On the streets of Leeds that afternoon, the only cars had blue lights on the top and the only people I saw on the way to the Head Row were either anti-fascist demonstrators or police. All along Park Row, all you could hear was the helicopter and the occasional distant siren.

    It was very eerie.

    While we were walking, I managed to link up with the comrades I usually work with and who’d decided to come dressed head to toe in black. They had their banner confiscated by police, but still had a few anarchist flags. I was stood there in a bright red hoodie and felt a bit of the odd one out. Nevertheless, I thanked the SP for letting me tag along and getting me as far as Leeds, and then I stayed with the other anarchists for the rest of the time.

    We’d just been chatting between ourselves and catching up when one of the anti-fascists in the street suddenly yelled “THEY’RE IN HERE! The fascists are in Wetherspoons! That’s why the police have these vans hiding the windows and guarding the door”.

    The police started shouting at him and ordering him to shut up or get arrested. A few of the other demonstrators had slowed down after hearing all this and that’s when we noticed about 30 police come running around the corner in one big group, so we decided to start moving onwards. We did see the guy again, so we know that he wasn’t actually arrested.

    When we got to the designated UAF area there was trouble getting the anti-fascists herded into their pen. The pens were stainless steel barriers about 3 feet tall which were being guarded by police and UAF stewards. This is the scene we faced as the police tried to cram us in:

    As you can see, there’s a lot of pushing. What you don’t see though is that the FIT were stood on the covered up statue filming everyone, the police were confiscating placards and banners left right and centre, as well as a red flare that somebody let off in the crowd to much applause.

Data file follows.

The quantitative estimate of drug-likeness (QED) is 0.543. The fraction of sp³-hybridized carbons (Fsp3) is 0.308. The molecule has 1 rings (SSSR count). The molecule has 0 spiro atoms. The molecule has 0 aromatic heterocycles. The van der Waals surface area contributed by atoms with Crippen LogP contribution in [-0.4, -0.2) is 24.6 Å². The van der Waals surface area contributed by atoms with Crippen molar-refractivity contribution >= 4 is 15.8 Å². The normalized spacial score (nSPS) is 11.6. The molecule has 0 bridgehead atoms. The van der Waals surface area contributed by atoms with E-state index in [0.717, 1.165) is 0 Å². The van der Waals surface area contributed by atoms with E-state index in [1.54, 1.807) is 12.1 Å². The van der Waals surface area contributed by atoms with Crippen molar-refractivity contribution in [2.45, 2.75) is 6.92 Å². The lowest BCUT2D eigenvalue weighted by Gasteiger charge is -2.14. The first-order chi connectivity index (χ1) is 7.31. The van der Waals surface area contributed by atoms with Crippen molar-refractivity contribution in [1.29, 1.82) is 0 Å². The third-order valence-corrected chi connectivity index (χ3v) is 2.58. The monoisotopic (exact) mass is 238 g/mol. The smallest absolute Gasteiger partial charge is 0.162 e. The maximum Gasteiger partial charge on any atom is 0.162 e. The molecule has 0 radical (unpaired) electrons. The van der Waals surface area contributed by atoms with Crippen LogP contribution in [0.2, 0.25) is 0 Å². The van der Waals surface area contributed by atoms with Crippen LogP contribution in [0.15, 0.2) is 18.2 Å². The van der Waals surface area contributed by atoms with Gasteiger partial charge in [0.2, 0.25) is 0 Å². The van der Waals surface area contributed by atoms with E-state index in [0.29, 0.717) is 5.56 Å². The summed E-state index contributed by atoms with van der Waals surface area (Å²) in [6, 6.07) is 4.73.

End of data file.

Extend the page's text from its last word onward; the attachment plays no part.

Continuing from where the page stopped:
The 30 police we’d seen earlier had arrived, and started pushing us from behind. I had my placard confiscated by the police. The constable seemed to plead with me to part with it, rather than demand it, or wrench it out of my hand quickly. He’d moved through the crowd fairly easily to get to me though, so I guess he could have dragged me out just as easily if I’d put up any resistance.

    I let him have the nasty rotten piece of wood.

    Inside the pen there was mainly calm and a lot of space to move around. Several speakers were on the megaphone at the porch of the art gallery. I heard two from UAF and one from the unions talking about anti-fascism. It was pretty generic stuff that we’ve all heard before, although the deputy secretary of UAF did also announce that he’d been ordered by the courts to pay Nick Griffin’s cleaning bill for the egg incident and that he was refusing to cough up a penny which got some cheers.

    The FIT were on the porch with the speakers, pointing their cameras mainly at the black-clad anarchists.